The SEM column 100 comprises an electron source 101 producing a beam of electrons 102. The electron beam is focused by particle optical lenses 103A and 103B, which may be electrostatic lenses or magnetic lenses. The electron beam is deflected by deflector 104.
The FIB column 200 comprises an ion source 201 producing a beam of ions 202. The ion beam is focused by particle optical lenses 203A and 203B, which are preferably electrostatic lenses, but may also be magnetic lenses. The ion beam is deflected by deflector 204.
On the vacuum chamber a dewar 20 is mounted which shows a cold finger 21 inside the vacuum. By filling the dewar with e.g. liquid nitrogen 22 the temperature of the cold finger will be close to the boiling point of liquid nitrogen. That temperature is low enough to keep a vitrified sample vitrified.
In the vicinity where both beams intersect each other a sample 1 is placed on a stage 30. Stage 30 enables positioning the sample with respect to the intersecting beams, and may be a relatively simple X-Y table, but may also offer capabilities to orient the sample with more degrees of freedom. Stage 30 comprises a platen 31 that is connected with the cold finger 21 via flexible braid of copper wire 32. Thereby platen 31 is kept at a cryogenic temperature.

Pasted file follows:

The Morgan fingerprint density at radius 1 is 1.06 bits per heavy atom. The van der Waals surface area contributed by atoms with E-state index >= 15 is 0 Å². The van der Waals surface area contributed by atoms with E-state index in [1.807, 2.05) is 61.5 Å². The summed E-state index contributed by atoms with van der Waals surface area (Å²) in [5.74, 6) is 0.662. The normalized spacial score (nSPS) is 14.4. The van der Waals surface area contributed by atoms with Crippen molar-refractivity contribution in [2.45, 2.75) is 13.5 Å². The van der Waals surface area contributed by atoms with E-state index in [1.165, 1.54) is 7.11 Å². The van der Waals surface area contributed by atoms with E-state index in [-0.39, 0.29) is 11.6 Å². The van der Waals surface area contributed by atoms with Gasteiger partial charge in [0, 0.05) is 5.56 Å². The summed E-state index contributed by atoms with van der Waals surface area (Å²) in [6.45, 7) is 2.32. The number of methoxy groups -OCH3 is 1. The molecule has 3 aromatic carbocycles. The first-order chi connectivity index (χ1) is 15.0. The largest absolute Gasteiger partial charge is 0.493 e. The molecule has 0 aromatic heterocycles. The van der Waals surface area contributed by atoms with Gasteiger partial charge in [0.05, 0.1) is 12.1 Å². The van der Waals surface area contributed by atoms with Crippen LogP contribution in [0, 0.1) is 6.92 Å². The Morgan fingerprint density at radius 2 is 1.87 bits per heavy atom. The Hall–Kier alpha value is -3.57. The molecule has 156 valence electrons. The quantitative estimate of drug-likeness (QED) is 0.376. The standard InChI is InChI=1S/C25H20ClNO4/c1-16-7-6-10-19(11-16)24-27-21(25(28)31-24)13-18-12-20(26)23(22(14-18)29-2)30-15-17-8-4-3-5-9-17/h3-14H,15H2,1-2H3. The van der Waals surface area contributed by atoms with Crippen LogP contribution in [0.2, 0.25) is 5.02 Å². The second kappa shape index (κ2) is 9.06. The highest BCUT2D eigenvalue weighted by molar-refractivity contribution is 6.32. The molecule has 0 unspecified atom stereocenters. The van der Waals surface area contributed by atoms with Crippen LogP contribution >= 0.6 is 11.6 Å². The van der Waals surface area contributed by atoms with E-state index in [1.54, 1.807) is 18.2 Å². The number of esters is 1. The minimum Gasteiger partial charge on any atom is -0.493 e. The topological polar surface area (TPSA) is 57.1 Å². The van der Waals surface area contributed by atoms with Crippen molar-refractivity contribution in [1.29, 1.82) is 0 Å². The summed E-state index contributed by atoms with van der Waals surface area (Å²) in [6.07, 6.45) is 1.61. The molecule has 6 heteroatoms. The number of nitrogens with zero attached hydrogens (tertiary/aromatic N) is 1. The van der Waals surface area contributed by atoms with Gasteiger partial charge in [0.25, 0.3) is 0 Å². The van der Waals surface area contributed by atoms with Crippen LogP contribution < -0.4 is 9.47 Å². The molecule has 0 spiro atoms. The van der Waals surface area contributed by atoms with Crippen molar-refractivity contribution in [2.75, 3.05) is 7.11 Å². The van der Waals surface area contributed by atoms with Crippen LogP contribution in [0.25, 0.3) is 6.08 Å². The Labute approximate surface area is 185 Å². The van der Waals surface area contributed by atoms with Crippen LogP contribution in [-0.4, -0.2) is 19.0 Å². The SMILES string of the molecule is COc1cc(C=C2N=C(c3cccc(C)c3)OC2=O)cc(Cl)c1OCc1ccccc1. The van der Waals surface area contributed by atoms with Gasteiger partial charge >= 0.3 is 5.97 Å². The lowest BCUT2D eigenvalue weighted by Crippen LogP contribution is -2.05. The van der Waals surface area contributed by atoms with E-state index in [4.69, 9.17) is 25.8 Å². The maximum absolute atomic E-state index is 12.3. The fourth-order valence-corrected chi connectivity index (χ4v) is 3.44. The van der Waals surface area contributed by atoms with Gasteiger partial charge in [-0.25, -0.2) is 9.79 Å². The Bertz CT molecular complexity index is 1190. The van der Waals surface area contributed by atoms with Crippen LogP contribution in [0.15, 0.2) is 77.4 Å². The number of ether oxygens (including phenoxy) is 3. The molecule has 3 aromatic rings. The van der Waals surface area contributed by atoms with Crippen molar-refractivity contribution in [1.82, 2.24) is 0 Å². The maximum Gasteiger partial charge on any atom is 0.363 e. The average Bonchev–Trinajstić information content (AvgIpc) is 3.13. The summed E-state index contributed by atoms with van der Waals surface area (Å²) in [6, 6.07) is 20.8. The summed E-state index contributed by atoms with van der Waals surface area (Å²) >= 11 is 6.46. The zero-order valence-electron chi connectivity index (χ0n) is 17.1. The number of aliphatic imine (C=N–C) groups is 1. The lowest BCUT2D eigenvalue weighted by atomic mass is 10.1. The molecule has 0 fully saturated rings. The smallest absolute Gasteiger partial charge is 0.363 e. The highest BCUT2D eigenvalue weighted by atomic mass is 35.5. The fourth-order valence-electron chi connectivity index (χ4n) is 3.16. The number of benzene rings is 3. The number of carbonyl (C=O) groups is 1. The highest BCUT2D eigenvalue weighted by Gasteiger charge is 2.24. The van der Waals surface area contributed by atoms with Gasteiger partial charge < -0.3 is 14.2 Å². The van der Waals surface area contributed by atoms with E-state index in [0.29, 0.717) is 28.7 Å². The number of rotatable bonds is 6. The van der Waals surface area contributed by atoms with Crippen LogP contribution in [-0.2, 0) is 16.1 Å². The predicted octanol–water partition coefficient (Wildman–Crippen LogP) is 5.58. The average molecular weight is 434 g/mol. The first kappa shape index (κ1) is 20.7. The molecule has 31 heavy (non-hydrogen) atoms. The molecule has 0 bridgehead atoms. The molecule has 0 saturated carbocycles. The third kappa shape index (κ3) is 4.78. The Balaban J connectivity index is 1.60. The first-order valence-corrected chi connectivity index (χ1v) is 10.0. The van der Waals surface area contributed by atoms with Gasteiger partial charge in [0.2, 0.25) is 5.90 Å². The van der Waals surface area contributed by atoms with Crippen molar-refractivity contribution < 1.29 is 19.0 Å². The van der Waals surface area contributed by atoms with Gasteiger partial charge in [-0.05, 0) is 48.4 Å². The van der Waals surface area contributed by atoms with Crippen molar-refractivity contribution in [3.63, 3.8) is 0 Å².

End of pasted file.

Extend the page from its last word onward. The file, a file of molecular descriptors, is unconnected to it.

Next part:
Manipulator 10 is equipped with a jacket 5 surrounding a rod 2. Rod 2 is connected to a movable stage 7, so that the extremity of the rod can be positioned to be in contact with the sample. Jacket 5 is connected to the cold finger 21 via a flexible braid of copper wire 6. Thereby the jacket is kept at a cryogenic temperature, and thereby the rod 5.
Radiation in the form of e.g. secondary electrons emerging from the sample as a result of the irradiating beam or beams (102, 202) is detected by a detector 40. The signal of this detector is acquired by controller 50, said controller also controlling the columns, the scanning of the beams over the sample, the position of the stage 30 and the position of manipulator 10. Hereby an image of the sample can be displayed on monitor 60.